To become an expert at anything requires practice, and I reckon that includes stock trading and investing. But maybe it's possible to shorten the learning journey by tuning into those who have already achieved what we want to do.
If taking advice from anyone, let's make sure it's from someone who has walked the walk and can demonstrate success in the field we aim to master. In the sphere of investing and trading, one popular stock-trading legend is active in the markets right now and broadcasting loud and clear, his name is Mark Minervini and his teachings seem to be gaining traction with many UK-based investors and stock traders.
In a trading career spanning 34 years - and counting - US-based Mark Minervini grew his personal trading account from "a few thousand dollars" into a multi-million-dollar fortune to become one of America's most successful stock traders. He talks about returning 34,000% over one five-year period, which is just amazing. A record like that is enough to make me sit up and listen to what he has to say and there are a number of ways to do that.
I'd recommend getting hold of a copy of his self-penned book called Trade Like a Stock Market Wizard: How to Achieve Superperformance in Stocks in Any Market. The book stands out from the pile of investment books in my library because of the depth of detailed fundamental and technical explanation about how he goes about selecting, buying, managing and selling his stocks. I have yet to read a book that takes me through the process so thoroughly.
The magic continues
This year, he published a second work called Think & Trade Like a Champion: The Secrets, Rules & Blunt Truths of a Stock Market Wizard. It's available in America and is yet to be released in this country, but I'll be getting hold of a copy soon. Meanwhile, Minervini writes an occasional blog that's well worth reading and drops pearls of well-earned wisdom into his twitter feed on an almost daily basis. If I had to sum up his approach to investing and trading I'd say it's all about:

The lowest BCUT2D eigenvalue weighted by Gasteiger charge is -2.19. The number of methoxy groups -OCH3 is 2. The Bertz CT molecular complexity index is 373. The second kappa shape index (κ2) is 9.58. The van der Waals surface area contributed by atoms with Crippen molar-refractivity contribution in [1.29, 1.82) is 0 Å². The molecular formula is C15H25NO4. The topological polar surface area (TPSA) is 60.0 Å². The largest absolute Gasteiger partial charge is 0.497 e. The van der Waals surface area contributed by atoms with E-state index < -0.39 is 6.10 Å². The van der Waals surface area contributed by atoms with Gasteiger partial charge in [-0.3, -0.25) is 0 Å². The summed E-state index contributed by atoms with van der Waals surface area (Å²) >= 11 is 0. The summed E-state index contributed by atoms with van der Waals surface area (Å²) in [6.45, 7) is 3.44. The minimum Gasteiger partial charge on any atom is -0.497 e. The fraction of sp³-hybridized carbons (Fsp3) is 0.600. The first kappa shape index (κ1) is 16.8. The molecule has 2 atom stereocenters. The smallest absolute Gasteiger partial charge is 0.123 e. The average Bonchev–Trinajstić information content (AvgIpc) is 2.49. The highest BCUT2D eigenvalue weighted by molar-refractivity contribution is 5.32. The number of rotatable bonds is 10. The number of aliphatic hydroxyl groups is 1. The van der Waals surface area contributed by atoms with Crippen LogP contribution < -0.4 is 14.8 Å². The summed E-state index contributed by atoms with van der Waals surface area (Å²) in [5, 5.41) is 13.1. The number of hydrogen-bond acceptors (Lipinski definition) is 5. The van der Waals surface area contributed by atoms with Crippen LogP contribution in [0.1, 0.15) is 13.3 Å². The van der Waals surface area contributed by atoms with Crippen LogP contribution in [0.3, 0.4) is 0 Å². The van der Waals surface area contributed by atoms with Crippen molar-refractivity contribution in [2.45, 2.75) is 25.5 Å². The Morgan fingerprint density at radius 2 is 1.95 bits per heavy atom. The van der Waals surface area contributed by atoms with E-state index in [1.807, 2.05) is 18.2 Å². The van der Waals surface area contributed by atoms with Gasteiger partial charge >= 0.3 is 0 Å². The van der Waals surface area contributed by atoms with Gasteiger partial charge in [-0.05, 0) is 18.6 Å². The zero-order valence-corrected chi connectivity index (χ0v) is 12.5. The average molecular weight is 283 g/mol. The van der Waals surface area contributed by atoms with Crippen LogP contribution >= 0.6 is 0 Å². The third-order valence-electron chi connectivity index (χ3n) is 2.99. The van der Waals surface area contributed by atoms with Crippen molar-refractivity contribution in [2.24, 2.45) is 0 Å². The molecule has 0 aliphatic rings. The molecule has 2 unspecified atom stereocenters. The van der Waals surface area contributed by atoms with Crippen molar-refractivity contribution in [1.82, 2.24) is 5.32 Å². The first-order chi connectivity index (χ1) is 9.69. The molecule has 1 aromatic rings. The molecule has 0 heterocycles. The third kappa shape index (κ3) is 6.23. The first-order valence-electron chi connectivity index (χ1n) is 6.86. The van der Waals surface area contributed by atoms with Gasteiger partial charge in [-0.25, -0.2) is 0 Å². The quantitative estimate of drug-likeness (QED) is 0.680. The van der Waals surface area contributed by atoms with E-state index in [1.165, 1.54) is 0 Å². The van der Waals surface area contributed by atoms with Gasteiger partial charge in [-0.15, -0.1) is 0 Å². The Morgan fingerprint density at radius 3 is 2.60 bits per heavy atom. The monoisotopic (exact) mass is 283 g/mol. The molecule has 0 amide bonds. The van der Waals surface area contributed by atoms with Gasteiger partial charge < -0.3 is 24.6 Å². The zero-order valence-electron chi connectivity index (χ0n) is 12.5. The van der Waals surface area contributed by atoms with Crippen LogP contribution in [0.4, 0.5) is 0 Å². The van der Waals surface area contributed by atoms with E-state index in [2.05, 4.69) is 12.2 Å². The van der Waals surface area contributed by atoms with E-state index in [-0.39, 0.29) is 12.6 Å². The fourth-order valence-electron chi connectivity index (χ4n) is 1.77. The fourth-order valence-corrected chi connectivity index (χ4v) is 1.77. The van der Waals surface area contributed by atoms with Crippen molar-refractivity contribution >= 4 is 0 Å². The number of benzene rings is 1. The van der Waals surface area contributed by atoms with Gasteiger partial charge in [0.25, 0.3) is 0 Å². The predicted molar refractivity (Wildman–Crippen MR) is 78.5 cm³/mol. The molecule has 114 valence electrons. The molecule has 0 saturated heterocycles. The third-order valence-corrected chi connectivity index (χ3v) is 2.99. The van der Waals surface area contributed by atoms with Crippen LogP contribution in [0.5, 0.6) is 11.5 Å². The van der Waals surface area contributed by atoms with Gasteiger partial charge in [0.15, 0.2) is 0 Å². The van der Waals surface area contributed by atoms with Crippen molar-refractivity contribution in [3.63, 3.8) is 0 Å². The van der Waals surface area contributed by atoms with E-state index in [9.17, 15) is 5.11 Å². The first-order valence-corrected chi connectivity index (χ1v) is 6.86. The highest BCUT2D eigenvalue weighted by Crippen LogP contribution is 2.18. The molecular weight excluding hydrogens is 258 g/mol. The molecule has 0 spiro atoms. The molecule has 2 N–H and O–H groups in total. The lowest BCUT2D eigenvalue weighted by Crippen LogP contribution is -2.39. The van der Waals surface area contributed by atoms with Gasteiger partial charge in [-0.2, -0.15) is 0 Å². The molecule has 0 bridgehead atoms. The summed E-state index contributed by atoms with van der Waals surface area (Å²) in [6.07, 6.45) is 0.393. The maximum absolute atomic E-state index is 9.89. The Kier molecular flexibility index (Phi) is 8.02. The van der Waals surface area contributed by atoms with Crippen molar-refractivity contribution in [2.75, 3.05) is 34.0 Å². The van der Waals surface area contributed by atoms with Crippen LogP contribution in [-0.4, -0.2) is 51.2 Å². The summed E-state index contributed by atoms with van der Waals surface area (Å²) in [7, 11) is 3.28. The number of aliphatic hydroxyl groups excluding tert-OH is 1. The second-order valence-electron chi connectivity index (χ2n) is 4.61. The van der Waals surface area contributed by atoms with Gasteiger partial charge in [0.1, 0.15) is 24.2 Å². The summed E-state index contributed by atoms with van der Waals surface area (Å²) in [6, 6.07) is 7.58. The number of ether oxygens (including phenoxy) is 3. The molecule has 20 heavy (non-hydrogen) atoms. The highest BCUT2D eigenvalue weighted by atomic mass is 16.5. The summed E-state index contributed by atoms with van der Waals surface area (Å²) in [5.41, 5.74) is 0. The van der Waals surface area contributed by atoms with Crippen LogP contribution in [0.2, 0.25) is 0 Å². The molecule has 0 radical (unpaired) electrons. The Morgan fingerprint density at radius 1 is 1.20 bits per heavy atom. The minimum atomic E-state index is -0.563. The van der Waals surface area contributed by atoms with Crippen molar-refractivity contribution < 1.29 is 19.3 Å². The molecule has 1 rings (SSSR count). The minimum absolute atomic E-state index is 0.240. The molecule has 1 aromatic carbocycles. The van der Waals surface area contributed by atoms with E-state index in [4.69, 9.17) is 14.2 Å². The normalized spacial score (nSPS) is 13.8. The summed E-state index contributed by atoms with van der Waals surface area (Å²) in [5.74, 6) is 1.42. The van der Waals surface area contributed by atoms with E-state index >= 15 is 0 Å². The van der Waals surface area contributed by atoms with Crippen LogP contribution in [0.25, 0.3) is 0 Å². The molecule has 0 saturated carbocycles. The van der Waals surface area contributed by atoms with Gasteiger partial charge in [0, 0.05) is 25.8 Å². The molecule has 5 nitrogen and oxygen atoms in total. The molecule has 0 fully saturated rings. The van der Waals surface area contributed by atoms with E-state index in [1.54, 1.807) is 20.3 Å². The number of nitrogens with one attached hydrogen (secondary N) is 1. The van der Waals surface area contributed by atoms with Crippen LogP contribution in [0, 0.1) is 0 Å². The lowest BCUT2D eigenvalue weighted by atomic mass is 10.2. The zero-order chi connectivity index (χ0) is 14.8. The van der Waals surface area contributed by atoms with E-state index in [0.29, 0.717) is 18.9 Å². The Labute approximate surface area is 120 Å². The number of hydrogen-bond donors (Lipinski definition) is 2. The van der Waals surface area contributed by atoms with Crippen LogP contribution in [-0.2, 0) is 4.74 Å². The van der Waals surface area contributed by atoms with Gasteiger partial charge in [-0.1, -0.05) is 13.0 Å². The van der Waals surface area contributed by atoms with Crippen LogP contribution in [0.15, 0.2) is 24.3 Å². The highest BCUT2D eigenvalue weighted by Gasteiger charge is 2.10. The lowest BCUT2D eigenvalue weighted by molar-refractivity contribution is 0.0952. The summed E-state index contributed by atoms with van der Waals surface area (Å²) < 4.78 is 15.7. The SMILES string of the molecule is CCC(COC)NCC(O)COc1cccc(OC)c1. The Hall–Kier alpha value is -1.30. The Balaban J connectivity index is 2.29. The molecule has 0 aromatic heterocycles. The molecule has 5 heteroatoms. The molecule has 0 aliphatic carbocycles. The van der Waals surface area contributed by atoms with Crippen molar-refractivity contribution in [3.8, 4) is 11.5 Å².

- picking the right stocks in the first place,
- timing an entry into the trade with a level of precision that I've never come across before,
- knowing when to run winners and when to cut losers
- and improving overall performance by managing risk.
In a flavour of the issues addressed by Mark Minervini's methods, he sets out in a recent blog post why he thinks most traders fail to achieve big performance:
1. Poor selection criteria
2. Incorrectly managed risk/reward relationship
3. Adding to losing positions (averaging down)
4. Failing to nail down decent profits
5. Letting decent gains turn into losses
8. Not knowing the truth about your trading (lack of post-analysis)
9. Style drift (not committing to a single strategy)
10. Unrealistic objectives and lack of patience
11. Trading too large
12. Overly diversified
13. Lack discipline (not following your own rules)
It was another guru, Richard Farleigh, who said "investment and trading are increasingly similar," and I think tuning in to Mark Minervini today could be well worth your time and is likely to help improve your investing performance.
10 steps to take right now
As well as the methods perfected by Mark Minervini, several tactics could propel you to making a million on the London stock market.
This well-researched and useful report reveals 10 steps you can take right now to use stocks to help you invest your way to a fortune. If you read the report now it can help you decide where to look for potentially life-changing stocks on the London market and what to do when you find them. You can get it free by clicking here.
Kevin Godbold has no position in any of the shares mentioned. The Motley Fool UK has no position in any of the shares mentioned. Views expressed on the companies mentioned in this article are those of the writer and therefore may differ from the official recommendations we make in our subscription services such as Share Advisor, Hidden Winners and Pro. Here at The Motley Fool we believe that considering a diverse range of insights makes us better investors.